Examples of Liabilities
Current liabilities include:
- Wages payable
- Bills payable
- Dividends payable
- Short-term loans
- Accounts payable
- Interest payable
- Income taxes payable
Non-current liabilities include:
- Mortgage payable
- Bonds payable
- Long-term notes payable
- Deferred tax liabilities
- Capital lease
Contingent liabilities include:
- Product warranties
Relationship Between Assets and Liabilities
Whereas a company's liability represents its total financial obligation, including its debts, its assets represent its ownership. The things a company owns may be tangible, such as buildings and equipment, or intangible, such as accounts receivable and patents.
By subtracting its liabilities from its assets, a company determines its owner's equity (also called stockholders' equity).
Other Definitions of Liability
There's another type of financial liability that may ring a bell with you. Your tax liability is the amount you owe to a city, for example, to pay property tax on your home or vehicle. Another type of tax liability is the one you have for paying your state or federal income taxes.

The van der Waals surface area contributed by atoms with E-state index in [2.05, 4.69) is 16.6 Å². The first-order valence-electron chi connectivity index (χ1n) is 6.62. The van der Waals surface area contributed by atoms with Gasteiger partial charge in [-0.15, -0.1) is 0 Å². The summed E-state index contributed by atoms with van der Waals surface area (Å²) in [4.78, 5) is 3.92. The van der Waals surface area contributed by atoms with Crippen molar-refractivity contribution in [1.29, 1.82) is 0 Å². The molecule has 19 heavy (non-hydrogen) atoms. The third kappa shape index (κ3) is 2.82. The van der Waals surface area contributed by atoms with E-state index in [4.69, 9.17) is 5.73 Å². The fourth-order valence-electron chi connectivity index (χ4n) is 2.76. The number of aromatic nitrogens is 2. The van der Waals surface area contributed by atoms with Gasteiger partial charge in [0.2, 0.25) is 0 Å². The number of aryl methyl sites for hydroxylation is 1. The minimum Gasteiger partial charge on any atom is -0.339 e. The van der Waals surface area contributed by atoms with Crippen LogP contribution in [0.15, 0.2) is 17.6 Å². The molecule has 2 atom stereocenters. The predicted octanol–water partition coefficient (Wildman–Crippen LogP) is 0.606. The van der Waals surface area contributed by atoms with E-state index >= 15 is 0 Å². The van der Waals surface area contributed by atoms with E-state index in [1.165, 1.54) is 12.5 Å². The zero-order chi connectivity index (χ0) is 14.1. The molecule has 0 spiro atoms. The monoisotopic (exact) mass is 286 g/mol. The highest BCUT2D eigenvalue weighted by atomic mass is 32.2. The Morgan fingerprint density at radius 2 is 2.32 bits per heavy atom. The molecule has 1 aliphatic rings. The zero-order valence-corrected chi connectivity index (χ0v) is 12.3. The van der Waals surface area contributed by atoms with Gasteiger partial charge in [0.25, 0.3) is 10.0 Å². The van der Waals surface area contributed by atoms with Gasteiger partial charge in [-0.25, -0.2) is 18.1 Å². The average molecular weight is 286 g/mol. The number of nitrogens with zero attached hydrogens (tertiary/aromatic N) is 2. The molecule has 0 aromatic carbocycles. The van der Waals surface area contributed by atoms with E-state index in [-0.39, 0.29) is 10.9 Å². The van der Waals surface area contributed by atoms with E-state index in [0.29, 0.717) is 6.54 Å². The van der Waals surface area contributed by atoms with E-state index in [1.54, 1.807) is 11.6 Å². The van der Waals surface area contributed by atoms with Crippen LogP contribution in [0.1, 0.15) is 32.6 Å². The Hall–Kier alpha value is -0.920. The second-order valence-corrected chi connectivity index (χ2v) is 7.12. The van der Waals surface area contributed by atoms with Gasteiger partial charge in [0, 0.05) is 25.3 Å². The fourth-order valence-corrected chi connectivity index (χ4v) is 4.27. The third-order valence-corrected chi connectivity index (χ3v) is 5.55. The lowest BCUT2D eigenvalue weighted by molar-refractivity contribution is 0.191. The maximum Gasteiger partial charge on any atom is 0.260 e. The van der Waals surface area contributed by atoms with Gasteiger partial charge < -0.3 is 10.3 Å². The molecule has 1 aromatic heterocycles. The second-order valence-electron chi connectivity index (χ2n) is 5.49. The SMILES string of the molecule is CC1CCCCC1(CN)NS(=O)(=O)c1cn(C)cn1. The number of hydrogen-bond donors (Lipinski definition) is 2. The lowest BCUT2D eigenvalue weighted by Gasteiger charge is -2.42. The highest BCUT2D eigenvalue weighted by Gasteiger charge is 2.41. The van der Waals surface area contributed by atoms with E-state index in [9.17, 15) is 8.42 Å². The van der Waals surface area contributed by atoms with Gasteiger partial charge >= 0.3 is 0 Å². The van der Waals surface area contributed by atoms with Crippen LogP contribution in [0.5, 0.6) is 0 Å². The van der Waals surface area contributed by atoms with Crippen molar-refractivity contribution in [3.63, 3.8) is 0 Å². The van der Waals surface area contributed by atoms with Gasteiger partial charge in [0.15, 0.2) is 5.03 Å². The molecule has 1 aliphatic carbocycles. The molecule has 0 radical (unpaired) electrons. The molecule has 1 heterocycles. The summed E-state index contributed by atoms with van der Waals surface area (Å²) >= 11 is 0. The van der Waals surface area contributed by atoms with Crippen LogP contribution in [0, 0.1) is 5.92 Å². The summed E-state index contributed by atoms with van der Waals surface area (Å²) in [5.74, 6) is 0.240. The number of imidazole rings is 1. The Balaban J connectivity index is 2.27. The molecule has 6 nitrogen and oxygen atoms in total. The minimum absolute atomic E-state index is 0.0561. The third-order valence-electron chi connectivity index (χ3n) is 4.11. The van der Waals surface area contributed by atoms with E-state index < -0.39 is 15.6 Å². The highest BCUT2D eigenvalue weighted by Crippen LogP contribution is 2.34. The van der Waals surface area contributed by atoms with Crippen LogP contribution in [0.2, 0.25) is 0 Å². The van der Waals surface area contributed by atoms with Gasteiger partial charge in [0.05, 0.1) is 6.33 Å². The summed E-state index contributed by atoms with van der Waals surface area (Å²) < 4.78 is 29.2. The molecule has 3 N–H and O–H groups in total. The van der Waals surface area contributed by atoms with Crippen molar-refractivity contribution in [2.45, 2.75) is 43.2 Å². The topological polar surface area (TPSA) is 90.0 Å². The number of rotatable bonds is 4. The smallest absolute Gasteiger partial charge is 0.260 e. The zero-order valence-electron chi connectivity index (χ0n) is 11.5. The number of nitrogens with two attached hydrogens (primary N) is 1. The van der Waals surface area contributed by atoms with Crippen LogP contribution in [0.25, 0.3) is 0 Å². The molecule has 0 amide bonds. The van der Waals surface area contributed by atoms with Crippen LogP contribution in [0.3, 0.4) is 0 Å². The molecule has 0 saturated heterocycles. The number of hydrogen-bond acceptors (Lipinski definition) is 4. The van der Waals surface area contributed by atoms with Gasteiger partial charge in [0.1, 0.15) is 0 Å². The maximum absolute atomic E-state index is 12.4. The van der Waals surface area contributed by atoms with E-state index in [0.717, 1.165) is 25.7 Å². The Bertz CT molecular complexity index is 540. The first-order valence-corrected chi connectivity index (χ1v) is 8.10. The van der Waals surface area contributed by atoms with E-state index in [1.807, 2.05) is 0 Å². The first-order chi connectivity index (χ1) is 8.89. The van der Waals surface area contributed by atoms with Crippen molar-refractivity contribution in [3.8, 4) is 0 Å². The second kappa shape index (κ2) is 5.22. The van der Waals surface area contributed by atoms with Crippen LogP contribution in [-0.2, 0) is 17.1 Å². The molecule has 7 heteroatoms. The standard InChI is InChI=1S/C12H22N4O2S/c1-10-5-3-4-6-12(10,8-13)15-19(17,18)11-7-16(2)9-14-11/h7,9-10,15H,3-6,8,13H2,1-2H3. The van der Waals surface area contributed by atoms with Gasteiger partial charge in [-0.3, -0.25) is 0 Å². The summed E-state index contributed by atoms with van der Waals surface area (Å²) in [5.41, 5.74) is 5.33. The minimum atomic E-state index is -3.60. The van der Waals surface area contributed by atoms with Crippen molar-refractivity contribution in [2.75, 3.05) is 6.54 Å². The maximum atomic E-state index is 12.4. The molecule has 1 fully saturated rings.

You may also have another type of liability -- a legal liability -- if someone sues you as an individual or if someone sues your company. Liability insurance is structured around the possibility that someone may sue a business for negligence.
- Debt - Wikipedia
- Liability | Definition of Liability at Dictionary.com
- INTEREST | definition in the Cambridge English Dictionary
- What is a debt-to-income ratio? Why is the 43% debt-to-income ratio important?
- The Motley Fool: How Different Types of Debt Affect Your Credit Score
- Wall Street Mojo: Liability vs. Debt
- Corporate Finance Institute: Types of Liabilities
Victoria Lee Blackstone was formerly with Freddie Mac’s mortgage acquisition department, where she funded multi-million-dollar loan pools for primary lending institutions, worked on a mortgage fraud task force and wrote the convertible ARM section of the company’s policies and procedures manual. Currently, Blackstone is a professional writer with expertise in the fields of mortgage, finance, budgeting and tax. She is the author of more than 2,000 published works for newspapers, magazines, online publications and individual clients.